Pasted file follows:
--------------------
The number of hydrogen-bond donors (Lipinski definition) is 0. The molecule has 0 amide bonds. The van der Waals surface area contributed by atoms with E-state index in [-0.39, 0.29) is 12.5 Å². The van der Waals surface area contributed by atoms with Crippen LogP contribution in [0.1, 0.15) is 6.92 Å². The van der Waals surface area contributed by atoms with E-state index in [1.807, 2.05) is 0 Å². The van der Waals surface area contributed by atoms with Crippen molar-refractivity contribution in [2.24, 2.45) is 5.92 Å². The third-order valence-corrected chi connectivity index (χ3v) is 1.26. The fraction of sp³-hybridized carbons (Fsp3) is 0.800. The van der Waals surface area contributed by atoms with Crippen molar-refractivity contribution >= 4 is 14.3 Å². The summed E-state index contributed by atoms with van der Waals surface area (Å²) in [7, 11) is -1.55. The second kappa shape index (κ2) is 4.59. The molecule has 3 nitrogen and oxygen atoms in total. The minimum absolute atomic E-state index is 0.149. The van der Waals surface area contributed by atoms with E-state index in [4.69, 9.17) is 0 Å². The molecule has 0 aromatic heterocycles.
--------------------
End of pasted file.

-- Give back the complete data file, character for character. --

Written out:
The number of hydrogen-bond donors (Lipinski definition) is 0. The molecule has 0 amide bonds. The van der Waals surface area contributed by atoms with E-state index in [-0.39, 0.29) is 12.5 Å². The van der Waals surface area contributed by atoms with Crippen LogP contribution in [0.1, 0.15) is 6.92 Å². The van der Waals surface area contributed by atoms with E-state index in [1.807, 2.05) is 0 Å². The van der Waals surface area contributed by atoms with Crippen molar-refractivity contribution in [2.24, 2.45) is 5.92 Å². The third-order valence-corrected chi connectivity index (χ3v) is 1.26. The fraction of sp³-hybridized carbons (Fsp3) is 0.800. The van der Waals surface area contributed by atoms with Crippen molar-refractivity contribution >= 4 is 14.3 Å². The summed E-state index contributed by atoms with van der Waals surface area (Å²) in [7, 11) is -1.55. The second kappa shape index (κ2) is 4.59. The molecule has 3 nitrogen and oxygen atoms in total. The minimum absolute atomic E-state index is 0.149. The van der Waals surface area contributed by atoms with E-state index in [4.69, 9.17) is 0 Å². The molecule has 0 aromatic heterocycles.